Incline your ear, and come unto me: and your soul shall live; and I will make an everlasting covenant with you, even the sure mercies of David (Isaiah 55:3).
Surely goodness and mercy shall follow me all the days of my life: and I will dwell in the house of the Lord for ever (Psalm 23:6).
King David is one of the more interesting people in the Bible. His life is a record of lofty highs and deep lows. If we will be honest, this sounds much like our lives.
David’s lows include King Saul trying to kill him, his son trying to dethrone him and his own downfall into adultery and murder. His highs include defeating Goliath, overcoming his own sin and being the natural ancestor of Jesus Christ.
How can it possibly be that a man like David could be called “a man after God’s own heart?” This can be for the very same reason that you and I can make it- God’s mercies. One definition of mercy is withholding what we really deserve. Lamentations 3:22 supports this- “It is of the Lord’s mercies that we are not consumed, because his compassions fail not.” We enjoy great blessings because of the mercies of the Lord.
All of us- at one time or another- have experienced the pain of failing the Lord. With that pain comes the gnawing feeling that we cannot be restored. David, Jonah and Peter are three examples in Scripture that prove this is not true. These men- and many other people- were restored simply because of the mercies of the Lord. Is anything required of us for this to happen? The answer is “yes.”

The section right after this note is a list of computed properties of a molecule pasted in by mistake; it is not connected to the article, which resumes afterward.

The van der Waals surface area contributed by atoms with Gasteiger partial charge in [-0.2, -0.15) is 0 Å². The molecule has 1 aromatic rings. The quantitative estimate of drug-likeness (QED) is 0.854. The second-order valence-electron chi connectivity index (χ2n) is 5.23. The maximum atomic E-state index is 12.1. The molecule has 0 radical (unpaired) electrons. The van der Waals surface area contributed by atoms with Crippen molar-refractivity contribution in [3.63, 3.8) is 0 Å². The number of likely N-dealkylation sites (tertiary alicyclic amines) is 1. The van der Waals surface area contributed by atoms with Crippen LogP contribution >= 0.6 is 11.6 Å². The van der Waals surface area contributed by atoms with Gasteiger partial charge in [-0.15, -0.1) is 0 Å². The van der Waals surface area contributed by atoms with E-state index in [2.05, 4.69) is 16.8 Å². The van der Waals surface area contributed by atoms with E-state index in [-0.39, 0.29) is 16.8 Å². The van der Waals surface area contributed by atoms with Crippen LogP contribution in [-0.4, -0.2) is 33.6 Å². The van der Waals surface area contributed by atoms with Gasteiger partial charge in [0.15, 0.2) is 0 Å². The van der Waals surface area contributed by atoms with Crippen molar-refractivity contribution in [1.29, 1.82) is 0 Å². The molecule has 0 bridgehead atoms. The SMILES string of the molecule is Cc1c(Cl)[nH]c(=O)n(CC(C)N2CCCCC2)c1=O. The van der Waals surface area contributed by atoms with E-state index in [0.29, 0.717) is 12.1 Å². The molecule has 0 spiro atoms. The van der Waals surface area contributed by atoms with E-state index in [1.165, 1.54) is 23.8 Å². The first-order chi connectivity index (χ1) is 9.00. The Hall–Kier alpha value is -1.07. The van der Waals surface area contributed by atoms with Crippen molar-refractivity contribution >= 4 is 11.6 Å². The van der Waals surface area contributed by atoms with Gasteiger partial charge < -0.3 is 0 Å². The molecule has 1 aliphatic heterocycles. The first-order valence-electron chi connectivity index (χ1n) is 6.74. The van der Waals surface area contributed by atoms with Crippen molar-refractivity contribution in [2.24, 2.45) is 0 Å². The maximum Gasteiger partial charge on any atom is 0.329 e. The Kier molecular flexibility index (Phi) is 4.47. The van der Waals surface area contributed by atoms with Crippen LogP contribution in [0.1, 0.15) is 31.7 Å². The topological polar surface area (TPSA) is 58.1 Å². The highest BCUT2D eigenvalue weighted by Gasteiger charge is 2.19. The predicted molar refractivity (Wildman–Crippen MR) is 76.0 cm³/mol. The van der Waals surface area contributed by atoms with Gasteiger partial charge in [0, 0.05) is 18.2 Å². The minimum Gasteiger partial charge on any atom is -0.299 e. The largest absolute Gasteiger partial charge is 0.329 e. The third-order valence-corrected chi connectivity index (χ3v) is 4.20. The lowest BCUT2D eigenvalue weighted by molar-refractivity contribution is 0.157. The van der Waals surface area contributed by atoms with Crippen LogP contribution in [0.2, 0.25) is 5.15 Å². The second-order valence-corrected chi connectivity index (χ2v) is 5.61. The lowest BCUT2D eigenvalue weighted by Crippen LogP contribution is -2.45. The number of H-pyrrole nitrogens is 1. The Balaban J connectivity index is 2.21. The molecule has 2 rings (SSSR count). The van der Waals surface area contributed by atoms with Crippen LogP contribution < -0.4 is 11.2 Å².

Psalm 51:2-4 says, “Wash me thoroughly from mine iniquity, and cleanse me from my sin. For I acknowledge my transgressions: and my sin is ever before me. Against thee, thee only, have I sinned, and done this evil in thy sight: that thou mightest be justified when thou speakest, and be clear when thou judgest.” Acknowledgement of our failure and repentance for our sin will be met with the extension of God’s mercy to us. Hear this so beautifully worded in the following verses:
Let the wicked forsake his way, and the unrighteous man his thoughts: and let him return unto the Lord, and he will have mercy upon him; and to our God, for he will abundantly pardon (Isaiah 55:7).
He that covereth his sins shall not prosper: but whoso confesseth and forsaketh them shall have mercy (Proverbs 28:13).
All of us have experienced loneliness. There is not a person who has not had people to just simply check out on them. Hear the words of the psalmist: “When my father and my mother forsake me, then the Lord will lift me up.” (Psalm 27:10) We are never totally alone or desolate because of the mercies of the Lord. This is truly a blessing during the down times in our lives.
Truly- at our best- we are deserving of nothing from God Almighty. Yet His blessings are manifested in our lives anyway. In the words of David himself: “Who am I, O Lord God, and what is my house, that you have brought me here. Yet this was a small thing in your eyes, O God; for you have spoken of your servant’s house for a great while to come, and have regarded me according to the estate of a man of high degree, O Lord God” (I Chronicles 17: 16-17).
It is wonderful to know that God thinks more highly of us than we sometimes think of ourselves. Let us be thankful for the mercies of the Lord.
Dave Snyder is an Ordained Bishop with the Church of God – Cleveland, Tennessee. Before entering the ministry on a full-time basis, he was a school teacher. He also coached middle school basketball for eight years.
Dave and his wife, Sara, have two children — Craig and Karen. They also have one ten year old granddaughter — Breanna.
Dave and Sara pastored in West Virginia for thirty-six years. Sara is now retired from the banking industry, and Dave is retired from pastoring. However, Dave currently serves as prison Chaplain for the West Virginia Division of Corrections and Rehabilitation.
Writing essays, articles, and devotionals is a real passion for Dave. He also enjoys playing musical instruments and singing.